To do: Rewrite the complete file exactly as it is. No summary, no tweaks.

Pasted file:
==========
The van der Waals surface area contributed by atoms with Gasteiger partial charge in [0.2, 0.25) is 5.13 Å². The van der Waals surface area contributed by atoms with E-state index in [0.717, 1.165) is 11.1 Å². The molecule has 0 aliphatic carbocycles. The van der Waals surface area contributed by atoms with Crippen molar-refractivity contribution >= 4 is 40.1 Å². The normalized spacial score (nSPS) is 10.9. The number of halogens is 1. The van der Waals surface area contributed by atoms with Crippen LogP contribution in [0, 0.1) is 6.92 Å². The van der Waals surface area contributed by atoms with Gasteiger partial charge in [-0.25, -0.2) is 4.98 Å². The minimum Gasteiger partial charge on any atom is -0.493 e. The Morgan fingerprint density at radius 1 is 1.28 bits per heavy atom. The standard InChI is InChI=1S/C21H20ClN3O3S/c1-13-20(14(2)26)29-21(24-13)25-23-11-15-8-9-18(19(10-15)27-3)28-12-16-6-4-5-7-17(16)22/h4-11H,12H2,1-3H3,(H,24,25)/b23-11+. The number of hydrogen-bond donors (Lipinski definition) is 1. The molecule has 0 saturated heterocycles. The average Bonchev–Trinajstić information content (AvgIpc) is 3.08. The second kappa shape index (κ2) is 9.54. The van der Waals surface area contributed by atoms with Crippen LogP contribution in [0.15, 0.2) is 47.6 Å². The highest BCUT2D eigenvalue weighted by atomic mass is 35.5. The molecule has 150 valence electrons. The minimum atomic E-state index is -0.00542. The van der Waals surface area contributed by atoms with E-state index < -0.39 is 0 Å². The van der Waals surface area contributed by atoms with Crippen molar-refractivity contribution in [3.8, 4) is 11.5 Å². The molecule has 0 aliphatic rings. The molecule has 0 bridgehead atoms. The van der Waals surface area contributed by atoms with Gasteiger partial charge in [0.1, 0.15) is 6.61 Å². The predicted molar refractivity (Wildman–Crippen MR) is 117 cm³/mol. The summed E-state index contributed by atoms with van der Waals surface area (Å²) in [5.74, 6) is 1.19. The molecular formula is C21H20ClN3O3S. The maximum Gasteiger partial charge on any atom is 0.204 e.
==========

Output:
The van der Waals surface area contributed by atoms with Gasteiger partial charge in [0.2, 0.25) is 5.13 Å². The van der Waals surface area contributed by atoms with E-state index in [0.717, 1.165) is 11.1 Å². The molecule has 0 aliphatic carbocycles. The van der Waals surface area contributed by atoms with Crippen molar-refractivity contribution >= 4 is 40.1 Å². The normalized spacial score (nSPS) is 10.9. The number of halogens is 1. The van der Waals surface area contributed by atoms with Crippen LogP contribution in [0, 0.1) is 6.92 Å². The van der Waals surface area contributed by atoms with Gasteiger partial charge in [-0.25, -0.2) is 4.98 Å². The minimum Gasteiger partial charge on any atom is -0.493 e. The Morgan fingerprint density at radius 1 is 1.28 bits per heavy atom. The standard InChI is InChI=1S/C21H20ClN3O3S/c1-13-20(14(2)26)29-21(24-13)25-23-11-15-8-9-18(19(10-15)27-3)28-12-16-6-4-5-7-17(16)22/h4-11H,12H2,1-3H3,(H,24,25)/b23-11+. The number of hydrogen-bond donors (Lipinski definition) is 1. The molecule has 0 saturated heterocycles. The average Bonchev–Trinajstić information content (AvgIpc) is 3.08. The second kappa shape index (κ2) is 9.54. The van der Waals surface area contributed by atoms with Crippen LogP contribution in [0.15, 0.2) is 47.6 Å². The highest BCUT2D eigenvalue weighted by atomic mass is 35.5. The molecule has 150 valence electrons. The minimum atomic E-state index is -0.00542. The van der Waals surface area contributed by atoms with E-state index < -0.39 is 0 Å². The van der Waals surface area contributed by atoms with Crippen molar-refractivity contribution in [3.8, 4) is 11.5 Å². The molecule has 0 aliphatic rings. The molecule has 0 bridgehead atoms. The van der Waals surface area contributed by atoms with Gasteiger partial charge in [0.1, 0.15) is 6.61 Å². The predicted molar refractivity (Wildman–Crippen MR) is 117 cm³/mol. The summed E-state index contributed by atoms with van der Waals surface area (Å²) in [5.74, 6) is 1.19. The molecular formula is C21H20ClN3O3S. The maximum Gasteiger partial charge on any atom is 0.204 e.